What Is the Meaning of "The Prodigal Son"?

Tamela Turbeville

iBelieve Contributor
Updated Aug 19, 2020
What Is the Meaning of "The Prodigal Son"?

The parable is the story of a prodigal son, a loving, merciful father, and a resentful, truly lost brother. This is a story of rebellion, repentance, restoration, resentment, and rejoicing.

What is the meaning of “prodigal”? Today we use the term to mean someone who chooses a worldly lifestyle indulging in every desire. It could mean a person who falls into addiction or alcoholism. We also use "prodigal" to label a son or daughter who leaves home to pursue an indulgent life. Prodigal, today, means a person who goes their own way.

First-century Christians understood "prodigal" as "wasteful" or someone who is a "spendthrift." Being prodigal meant a son or daughter who wasted their resources and assets, a person who rejected everything good like love, wisdom, and discipline.

In Luke 15:11-32, Jesus relates the parable of the prodigal, sometimes translated “lost son.”

Jesus used parables, or stories that include a spiritual lesson, to teach us about heaven and God's character. Parables were meant to confound the skeptical religious leaders, but enlighten those seeking Christ. According to the Holman Treasury of Key Bible Words, over one-third of Jesus' teaching were parables.

The parable is the story of a prodigal son, a loving, merciful father, and a resentful, truly lost brother. This is a story of rebellion, repentance, restoration, resentment, and rejoicing.

Photo Credit: © Unsplash/Kyle Cottrell

A Story of Rebellion

Traditionally, the firstborn son received two-thirds of his father's estate. The younger son received only one-third. The father could bestow his wealth to his sons but retain control over the resources until the time of his death. In Jesus’ tale, the father hands over the younger son's share and relinquishes ownership. He willingly gave the son what he wanted. Jesus tells the story best:

Jesus continued: "There was a man who had two sons. The younger one said to his Father, 'Father, give me my share of the estate.' So he divided his property between them.” (Luke 15:11-12)

The passage does not tell us why but the son is, in essence, saying to his father, "I wish you were dead so I can have my inheritance." Perhaps he and the father disagreed over a critical family matter. Maybe he was angry with his older brother. Perhaps he was enticed by worldly temptations. Either way, his pride and the temptations of the world will lead him down the road of destruction. The younger son quickly turns the assets into cash and hits the road.

“Not long after that, the younger son got together all he had, set off for a distant country and there squandered his wealth in wild living.” (Luke 15:13)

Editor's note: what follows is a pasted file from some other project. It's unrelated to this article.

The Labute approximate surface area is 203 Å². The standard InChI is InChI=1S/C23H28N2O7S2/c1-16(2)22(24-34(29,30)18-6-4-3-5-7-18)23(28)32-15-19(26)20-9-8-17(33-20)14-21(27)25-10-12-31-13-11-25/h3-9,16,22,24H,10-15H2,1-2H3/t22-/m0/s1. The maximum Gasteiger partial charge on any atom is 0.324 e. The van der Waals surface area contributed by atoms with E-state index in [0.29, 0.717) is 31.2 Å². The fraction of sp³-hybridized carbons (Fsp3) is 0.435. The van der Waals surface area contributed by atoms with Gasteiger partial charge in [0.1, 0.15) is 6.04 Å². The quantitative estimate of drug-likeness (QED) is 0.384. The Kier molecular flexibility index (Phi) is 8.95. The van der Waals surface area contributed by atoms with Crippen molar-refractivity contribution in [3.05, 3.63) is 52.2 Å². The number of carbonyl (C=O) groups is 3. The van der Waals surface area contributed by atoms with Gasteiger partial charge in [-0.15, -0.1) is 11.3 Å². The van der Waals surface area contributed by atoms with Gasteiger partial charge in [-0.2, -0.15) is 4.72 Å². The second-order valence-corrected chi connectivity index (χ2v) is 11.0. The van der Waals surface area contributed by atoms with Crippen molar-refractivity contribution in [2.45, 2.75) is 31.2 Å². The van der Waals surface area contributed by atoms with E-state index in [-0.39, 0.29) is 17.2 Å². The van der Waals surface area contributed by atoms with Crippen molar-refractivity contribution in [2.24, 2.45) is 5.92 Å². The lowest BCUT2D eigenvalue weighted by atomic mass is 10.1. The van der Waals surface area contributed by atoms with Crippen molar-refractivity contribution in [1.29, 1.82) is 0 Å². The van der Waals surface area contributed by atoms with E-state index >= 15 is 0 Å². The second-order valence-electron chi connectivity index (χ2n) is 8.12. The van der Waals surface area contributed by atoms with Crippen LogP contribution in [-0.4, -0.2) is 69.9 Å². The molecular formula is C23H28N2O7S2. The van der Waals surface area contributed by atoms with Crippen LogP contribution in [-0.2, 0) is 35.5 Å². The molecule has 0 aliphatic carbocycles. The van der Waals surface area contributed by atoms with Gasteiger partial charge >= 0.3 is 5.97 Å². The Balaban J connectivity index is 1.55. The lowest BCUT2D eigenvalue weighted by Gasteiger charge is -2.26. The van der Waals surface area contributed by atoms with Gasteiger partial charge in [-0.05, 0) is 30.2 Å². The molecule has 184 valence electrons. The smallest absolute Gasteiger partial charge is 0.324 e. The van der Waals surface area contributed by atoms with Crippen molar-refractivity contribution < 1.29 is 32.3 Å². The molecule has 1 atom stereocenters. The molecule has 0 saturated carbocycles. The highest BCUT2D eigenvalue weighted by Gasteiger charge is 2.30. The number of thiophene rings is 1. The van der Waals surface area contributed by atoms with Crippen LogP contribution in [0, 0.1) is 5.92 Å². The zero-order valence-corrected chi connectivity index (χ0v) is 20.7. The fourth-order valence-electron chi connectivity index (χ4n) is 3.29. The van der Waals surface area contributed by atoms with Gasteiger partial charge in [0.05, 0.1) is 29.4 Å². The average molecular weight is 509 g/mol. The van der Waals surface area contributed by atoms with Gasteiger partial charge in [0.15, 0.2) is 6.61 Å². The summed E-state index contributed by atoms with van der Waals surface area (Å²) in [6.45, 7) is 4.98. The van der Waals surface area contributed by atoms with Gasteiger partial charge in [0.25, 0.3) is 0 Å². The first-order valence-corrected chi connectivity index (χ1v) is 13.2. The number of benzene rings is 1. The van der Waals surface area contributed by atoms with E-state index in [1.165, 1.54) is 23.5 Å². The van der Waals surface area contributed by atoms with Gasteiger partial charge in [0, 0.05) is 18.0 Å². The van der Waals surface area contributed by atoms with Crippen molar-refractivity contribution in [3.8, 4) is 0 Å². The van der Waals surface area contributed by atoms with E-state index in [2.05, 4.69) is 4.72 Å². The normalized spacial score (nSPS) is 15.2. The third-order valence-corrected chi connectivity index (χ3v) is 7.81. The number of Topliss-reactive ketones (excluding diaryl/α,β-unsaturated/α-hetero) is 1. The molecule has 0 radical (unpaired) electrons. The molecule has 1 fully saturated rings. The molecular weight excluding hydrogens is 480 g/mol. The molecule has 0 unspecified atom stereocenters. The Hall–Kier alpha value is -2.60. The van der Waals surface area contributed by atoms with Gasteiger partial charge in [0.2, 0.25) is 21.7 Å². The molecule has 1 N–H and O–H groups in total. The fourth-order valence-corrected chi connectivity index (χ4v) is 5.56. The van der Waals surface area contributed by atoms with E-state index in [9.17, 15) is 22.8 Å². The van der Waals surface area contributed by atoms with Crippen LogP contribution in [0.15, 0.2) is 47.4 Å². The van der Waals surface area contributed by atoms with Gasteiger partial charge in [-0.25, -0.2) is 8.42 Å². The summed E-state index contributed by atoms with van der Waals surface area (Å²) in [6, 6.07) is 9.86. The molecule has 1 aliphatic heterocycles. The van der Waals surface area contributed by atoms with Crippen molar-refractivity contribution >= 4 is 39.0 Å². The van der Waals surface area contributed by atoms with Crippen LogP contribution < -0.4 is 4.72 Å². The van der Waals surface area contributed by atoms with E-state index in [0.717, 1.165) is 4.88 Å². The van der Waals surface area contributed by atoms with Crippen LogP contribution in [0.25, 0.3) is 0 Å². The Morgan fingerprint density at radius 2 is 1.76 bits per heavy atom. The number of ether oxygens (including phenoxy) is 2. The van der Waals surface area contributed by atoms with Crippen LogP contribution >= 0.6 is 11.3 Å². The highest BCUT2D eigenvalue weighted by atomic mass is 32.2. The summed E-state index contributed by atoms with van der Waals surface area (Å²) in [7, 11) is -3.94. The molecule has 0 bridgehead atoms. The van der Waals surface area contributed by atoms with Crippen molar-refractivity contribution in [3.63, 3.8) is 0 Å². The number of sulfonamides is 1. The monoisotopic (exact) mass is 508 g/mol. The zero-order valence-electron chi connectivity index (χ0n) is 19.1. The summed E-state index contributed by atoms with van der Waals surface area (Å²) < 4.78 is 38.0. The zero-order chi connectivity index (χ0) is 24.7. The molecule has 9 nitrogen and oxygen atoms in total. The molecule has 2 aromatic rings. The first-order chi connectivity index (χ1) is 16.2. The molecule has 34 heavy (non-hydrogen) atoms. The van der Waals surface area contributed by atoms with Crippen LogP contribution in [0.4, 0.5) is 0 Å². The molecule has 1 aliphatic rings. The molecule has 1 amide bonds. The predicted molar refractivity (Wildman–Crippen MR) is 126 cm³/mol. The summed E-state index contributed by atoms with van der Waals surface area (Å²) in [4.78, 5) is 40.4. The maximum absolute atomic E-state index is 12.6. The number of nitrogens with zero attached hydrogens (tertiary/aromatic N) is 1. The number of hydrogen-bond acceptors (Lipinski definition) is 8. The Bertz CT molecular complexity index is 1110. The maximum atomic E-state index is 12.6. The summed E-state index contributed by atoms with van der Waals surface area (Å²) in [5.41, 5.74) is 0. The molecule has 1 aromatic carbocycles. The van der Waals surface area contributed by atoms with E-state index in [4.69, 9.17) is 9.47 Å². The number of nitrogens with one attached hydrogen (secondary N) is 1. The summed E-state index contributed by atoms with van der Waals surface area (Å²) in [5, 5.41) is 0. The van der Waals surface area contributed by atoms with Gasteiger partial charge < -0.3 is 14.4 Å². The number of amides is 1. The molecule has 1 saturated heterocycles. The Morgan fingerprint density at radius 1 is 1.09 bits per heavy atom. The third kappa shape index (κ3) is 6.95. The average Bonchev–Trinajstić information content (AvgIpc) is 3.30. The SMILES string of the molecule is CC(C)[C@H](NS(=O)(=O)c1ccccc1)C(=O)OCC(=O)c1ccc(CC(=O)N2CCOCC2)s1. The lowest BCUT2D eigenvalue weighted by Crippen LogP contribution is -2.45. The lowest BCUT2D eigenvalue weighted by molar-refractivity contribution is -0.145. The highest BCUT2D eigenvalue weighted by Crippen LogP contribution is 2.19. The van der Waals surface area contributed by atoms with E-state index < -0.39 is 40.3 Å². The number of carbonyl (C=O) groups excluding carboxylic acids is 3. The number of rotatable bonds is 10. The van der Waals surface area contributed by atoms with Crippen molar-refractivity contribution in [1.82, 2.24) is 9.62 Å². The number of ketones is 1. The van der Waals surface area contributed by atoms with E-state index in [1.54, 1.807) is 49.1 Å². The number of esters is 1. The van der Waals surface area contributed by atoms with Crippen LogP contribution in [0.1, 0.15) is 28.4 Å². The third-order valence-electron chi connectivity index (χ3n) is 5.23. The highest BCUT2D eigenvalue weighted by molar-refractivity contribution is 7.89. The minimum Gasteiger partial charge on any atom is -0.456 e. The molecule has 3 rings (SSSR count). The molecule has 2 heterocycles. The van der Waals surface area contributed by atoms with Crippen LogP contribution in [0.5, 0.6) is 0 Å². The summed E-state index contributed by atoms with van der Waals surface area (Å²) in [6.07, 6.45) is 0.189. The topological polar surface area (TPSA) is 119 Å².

The younger son wastes all of his inheritance on worldly pleasures. His eagerness to experience a moment of pleasure left him with a lifetime of pain.

Why would someone waste their valuable assets? The answer is sin. Sin enslaves us to desires and leads us away from our relationship with Jesus. Then unforgiveness and bitterness lead us to wasted relationships. Selfishness and pride leave us destitute and wanting more.

The young son squanders all of his inheritance on lustful desires. He forfeits a loving relationship with his Father. He wastes time and energy, and in the end, he is left penniless. On top of all the consequences of his wastefulness, a famine leaves him hungry.

After he had spent everything, there was a severe famine in that whole country, and he began to be in need. So he went and hired himself out to a citizen of that country, who sent him to his fields to feed pigs. He longed to fill his stomach with the pods that the pigs were eating, but no one gave him anything.” (Luke 15:14-16)

A Jew working for a Gentile feeding pigs; this is as far as a Jewish boy from the country could fall. The young son is at the bottom of the pit and at the end of the road. What can we do when we reach this point?

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A Story of Repentance

Our temptations, desires, and sin bring us to a broken place where we must choose between death or life. Which way do we turn? The youngest son saw his plight, came to his senses, and chose life.

"When he came to his senses, he said, 'How many of my Father's hired servants have food to spare, and here I am starving to death!” (Luke 15:17)

Have you ever felt like that? Realizing that what you turned away from is really what you need? When we turn away from God and go our own way, we become a slave to the world and find ourselves like the young son, lacking hope, and hungry for restoration.

“‘I will set out and go back to my Father and say to him: Father, I have sinned against heaven and against you. I am no longer worthy to be called your son; make me like one of your hired servants.' So he got up and went to his Father.” (Luke 15:18-20)